One of the side benefits of international travel is observing the way other languages work, that is, the way they seem to give insight into something like the national character.
I noticed this on my very first flight across the Atlantic aboard a Freddy Laker jet to London. In the bathroom, instructions (or were they admonitions?) were given in French, English and German. The English was direct: please wipe the sink after using it. In French, the instructions asked me to “donner un coup,” that is, to strike a blow for cleanliness. There were overtones there of the nobility of character for which one was supposed to reach. In contrast, the German, equally direct to the English, spoke to the inherent laziness presumed to be endemic to human character: “Sie mussen . . . .” You must. And don’t you forget it.
Later in that same first trip, I was taking a walk through a small park in Chelsea. There a sign read “Do not permit your pet to foul the footpath.” I thought briefly about attempting to keep a dog from defecating–how would one do that exactly?–but decided that it meant, though it did not say, that the owner must clean the mess up. I savored the alliteration of “foul the footpath” for a few minutes. This was decades before I began to see signs in American English that read simply, “Clean up after your pet,” and provided cans and, often too, rolls of plastic bags.
An aside: My husband is a member of a local neighborhood web site. There he gets gossip, warnings about crime and coyotes and the occasional recommendation of good services. A few days ago there was a chain about the proper courtesy for disposing of dog poop (their word, not mine). The consensus was that you may put your dog’s poop in someone’s else’s barrel if–and only if–it is on the curb for pick-up and the sanitation truck has not yet come. Emily Post does not have a chapter on this problem.
About a month after the foul the footpath sign, I was driving my little green Peugeot along a country road in France. The first day I rented the car, I turned the radio on and heard a lovely Chopin piano etude. So I called my car “Chopin.” When I say, I called my car Chopin, I mean, of course, that I did so when I talked to myself. Alone and abroad for almost three months, I did a lot of talking to myself. I’m a pretty good conversationalist.
Anyway, going along this country road, I came to a train crossing. And there was that wonderful sign I’ve never forgotten. “Faites attention! Il se peut qu’un train se cache devant l’autre.” Pay attention. It may be that one train is hiding itself behind another. Images of malevolent, skulking locomotives kept me entertained for another 20 kilometers. Oh the joys of literal translation.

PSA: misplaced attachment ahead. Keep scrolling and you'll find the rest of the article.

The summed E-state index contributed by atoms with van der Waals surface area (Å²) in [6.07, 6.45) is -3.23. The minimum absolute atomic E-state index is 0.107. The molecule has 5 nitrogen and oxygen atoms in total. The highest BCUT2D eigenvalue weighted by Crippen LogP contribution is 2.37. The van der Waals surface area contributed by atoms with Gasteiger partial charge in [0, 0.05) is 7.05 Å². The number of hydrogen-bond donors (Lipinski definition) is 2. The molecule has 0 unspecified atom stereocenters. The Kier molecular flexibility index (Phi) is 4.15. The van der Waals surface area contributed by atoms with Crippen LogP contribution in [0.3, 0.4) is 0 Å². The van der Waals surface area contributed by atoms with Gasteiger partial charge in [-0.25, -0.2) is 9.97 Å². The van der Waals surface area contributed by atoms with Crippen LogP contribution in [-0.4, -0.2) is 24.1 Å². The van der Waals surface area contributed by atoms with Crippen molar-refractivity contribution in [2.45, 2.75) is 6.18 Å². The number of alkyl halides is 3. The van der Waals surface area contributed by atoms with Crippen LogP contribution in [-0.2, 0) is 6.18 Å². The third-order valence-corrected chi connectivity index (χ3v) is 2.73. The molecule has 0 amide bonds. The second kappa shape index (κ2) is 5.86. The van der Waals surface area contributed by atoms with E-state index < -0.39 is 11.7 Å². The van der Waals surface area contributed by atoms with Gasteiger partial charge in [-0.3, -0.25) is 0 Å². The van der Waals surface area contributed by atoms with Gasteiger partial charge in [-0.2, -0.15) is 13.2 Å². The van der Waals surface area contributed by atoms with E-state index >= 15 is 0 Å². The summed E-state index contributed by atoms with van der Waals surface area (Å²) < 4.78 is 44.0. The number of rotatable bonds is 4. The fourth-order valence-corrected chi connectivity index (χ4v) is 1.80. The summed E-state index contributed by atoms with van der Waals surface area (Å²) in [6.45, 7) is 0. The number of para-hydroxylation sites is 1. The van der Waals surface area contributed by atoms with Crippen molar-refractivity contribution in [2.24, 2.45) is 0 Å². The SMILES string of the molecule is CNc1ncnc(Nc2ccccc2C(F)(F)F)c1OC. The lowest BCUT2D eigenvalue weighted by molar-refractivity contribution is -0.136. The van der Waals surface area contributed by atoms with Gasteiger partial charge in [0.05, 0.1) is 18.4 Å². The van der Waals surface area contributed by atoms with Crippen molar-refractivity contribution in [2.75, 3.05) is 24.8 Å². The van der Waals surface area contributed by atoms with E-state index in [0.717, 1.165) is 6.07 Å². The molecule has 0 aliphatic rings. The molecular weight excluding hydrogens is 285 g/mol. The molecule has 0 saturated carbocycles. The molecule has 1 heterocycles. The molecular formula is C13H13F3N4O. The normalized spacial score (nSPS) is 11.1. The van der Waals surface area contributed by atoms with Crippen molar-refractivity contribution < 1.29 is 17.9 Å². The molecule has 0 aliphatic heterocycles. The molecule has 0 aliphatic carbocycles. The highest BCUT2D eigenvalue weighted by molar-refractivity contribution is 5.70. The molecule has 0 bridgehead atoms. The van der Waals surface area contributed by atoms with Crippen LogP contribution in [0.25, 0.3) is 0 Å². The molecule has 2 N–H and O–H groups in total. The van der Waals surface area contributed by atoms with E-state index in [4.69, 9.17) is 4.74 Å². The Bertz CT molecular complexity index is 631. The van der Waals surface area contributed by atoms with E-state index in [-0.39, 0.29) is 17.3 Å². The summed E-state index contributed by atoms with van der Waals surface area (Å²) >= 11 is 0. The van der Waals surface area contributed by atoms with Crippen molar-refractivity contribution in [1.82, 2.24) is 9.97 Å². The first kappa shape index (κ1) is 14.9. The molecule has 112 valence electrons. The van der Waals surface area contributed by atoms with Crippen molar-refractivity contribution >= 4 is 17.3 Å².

One learns, with time, to take the extravagance of the French language with a grain of salt. When a shopkeeper says she is desolate because she cannot provide what you require (and you know that her “desolee” has the required two ee’s at the end), what she really means is, “no can do, please move along.” It’s in her tone of voice.
Of course, if you visit a foreign country where they supposedly speak your own language, there are still those colloquial expressions or different vocabulary words that give insight, or at least confusion. Most of us are familiar with the “lifts,’ lorries,’ and “roundabouts” of England. But in New Brunswick I heard a few more. There a view site is called the “look-off point” and the vehicle that leads and creates a traffic break is the “follow me truck.” Not at all confusing, but it does hint at a kind of child-like directness that seemed to mark the area. Paul, the ranger at Hopewell Rocks at the Bay of Fundy pointed our attention to what he called “a fling of sandpipers” on the beach. For all I know, “fling” is the collective noun for these birds, universally acknowledged by speakers of English. Like “a murder of crows.” But it was new to me and caught the birds’ presence exactly.
I was less enchanted by another colloquialism, “people from away.” Our guide for one of the days in Nova Scotia, a local man who was also an Accadian, interspersed his guidance with statements like, “we hear those comments from ‘people from away.'” Though he says it very respectfully, it smacks of dismissal: those people from away, from anywhere else, may all be lumped together in one phrase and an indeterminate phrase at that. Here is a place with a name. It’s “Nova Scotia” and we’re there. Every place else is simply “away.”
While waiting for our plane in the Halifax airport, I heard the following announcement: “Passengers of Flight 1234, your plane is at the gate and its passengers are exiting. Following that, our staff will groom the plane properly to receive you. Thank you for waiting.” Surely this had to be some direct translation from the French. Canada is, after all, officially a bilingual country and this had all the earmarks. It was overly elegant for the occasion. They would clearly not just be giving a “blow for cleanliness” as I had been instructed on my Freddy Laker flight. The waiting time passed quickly because I was engrossed in imaging what such grooming might entail. What needed to be trimmed like a beard? Or combed into place like a woman’s hair? Was there some kind of airplane makeup used to cover up esthetic flaws? Imagine a plane so eager for my presence that it was grooming to impress. Only French can cover a situation such as that. The problem is that such language sets you up for disappointment. The plane, when we boarded it, looked just the same as every other plane. But I was glad to be going home where, at least, I speak the language.